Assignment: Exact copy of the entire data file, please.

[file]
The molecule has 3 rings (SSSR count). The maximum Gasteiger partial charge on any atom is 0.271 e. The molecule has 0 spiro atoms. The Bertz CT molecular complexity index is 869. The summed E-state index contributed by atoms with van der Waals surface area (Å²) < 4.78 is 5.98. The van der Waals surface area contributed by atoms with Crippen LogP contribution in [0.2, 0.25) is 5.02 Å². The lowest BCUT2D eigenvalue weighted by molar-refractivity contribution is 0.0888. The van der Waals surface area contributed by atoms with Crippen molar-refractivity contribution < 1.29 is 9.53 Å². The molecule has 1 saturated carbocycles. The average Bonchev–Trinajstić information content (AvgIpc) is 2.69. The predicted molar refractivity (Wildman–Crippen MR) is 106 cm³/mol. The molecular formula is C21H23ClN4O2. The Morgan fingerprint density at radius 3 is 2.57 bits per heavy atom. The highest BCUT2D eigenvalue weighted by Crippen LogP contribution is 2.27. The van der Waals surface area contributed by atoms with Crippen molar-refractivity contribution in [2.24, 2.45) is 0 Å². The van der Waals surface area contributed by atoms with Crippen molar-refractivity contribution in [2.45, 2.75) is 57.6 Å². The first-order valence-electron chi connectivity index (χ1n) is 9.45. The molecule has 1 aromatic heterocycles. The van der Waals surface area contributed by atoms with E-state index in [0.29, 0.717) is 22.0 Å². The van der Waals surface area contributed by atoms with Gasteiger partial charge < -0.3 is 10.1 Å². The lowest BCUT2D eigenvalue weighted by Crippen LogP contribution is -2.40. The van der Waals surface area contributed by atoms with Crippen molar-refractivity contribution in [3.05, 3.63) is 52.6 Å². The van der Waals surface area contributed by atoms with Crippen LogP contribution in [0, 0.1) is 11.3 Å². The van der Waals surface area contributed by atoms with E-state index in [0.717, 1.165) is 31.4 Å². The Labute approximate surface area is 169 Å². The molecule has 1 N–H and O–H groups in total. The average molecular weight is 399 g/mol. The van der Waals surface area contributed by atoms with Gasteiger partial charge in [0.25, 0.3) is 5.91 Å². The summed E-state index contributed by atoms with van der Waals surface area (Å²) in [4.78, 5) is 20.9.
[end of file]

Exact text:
The molecule has 3 rings (SSSR count). The maximum Gasteiger partial charge on any atom is 0.271 e. The molecule has 0 spiro atoms. The Bertz CT molecular complexity index is 869. The summed E-state index contributed by atoms with van der Waals surface area (Å²) < 4.78 is 5.98. The van der Waals surface area contributed by atoms with Crippen LogP contribution in [0.2, 0.25) is 5.02 Å². The lowest BCUT2D eigenvalue weighted by molar-refractivity contribution is 0.0888. The van der Waals surface area contributed by atoms with Crippen molar-refractivity contribution < 1.29 is 9.53 Å². The molecule has 1 saturated carbocycles. The average Bonchev–Trinajstić information content (AvgIpc) is 2.69. The predicted molar refractivity (Wildman–Crippen MR) is 106 cm³/mol. The molecular formula is C21H23ClN4O2. The Morgan fingerprint density at radius 3 is 2.57 bits per heavy atom. The highest BCUT2D eigenvalue weighted by Crippen LogP contribution is 2.27. The van der Waals surface area contributed by atoms with Crippen molar-refractivity contribution in [2.24, 2.45) is 0 Å². The van der Waals surface area contributed by atoms with Crippen molar-refractivity contribution in [2.45, 2.75) is 57.6 Å². The first-order valence-electron chi connectivity index (χ1n) is 9.45. The molecule has 1 aromatic heterocycles. The van der Waals surface area contributed by atoms with E-state index in [0.29, 0.717) is 22.0 Å². The van der Waals surface area contributed by atoms with Gasteiger partial charge < -0.3 is 10.1 Å². The lowest BCUT2D eigenvalue weighted by Crippen LogP contribution is -2.40. The van der Waals surface area contributed by atoms with Crippen molar-refractivity contribution in [3.05, 3.63) is 52.6 Å². The van der Waals surface area contributed by atoms with Crippen LogP contribution in [0, 0.1) is 11.3 Å². The van der Waals surface area contributed by atoms with E-state index in [0.717, 1.165) is 31.4 Å². The Labute approximate surface area is 169 Å². The molecule has 1 N–H and O–H groups in total. The average molecular weight is 399 g/mol. The van der Waals surface area contributed by atoms with Gasteiger partial charge in [0.25, 0.3) is 5.91 Å². The summed E-state index contributed by atoms with van der Waals surface area (Å²) in [4.78, 5) is 20.9.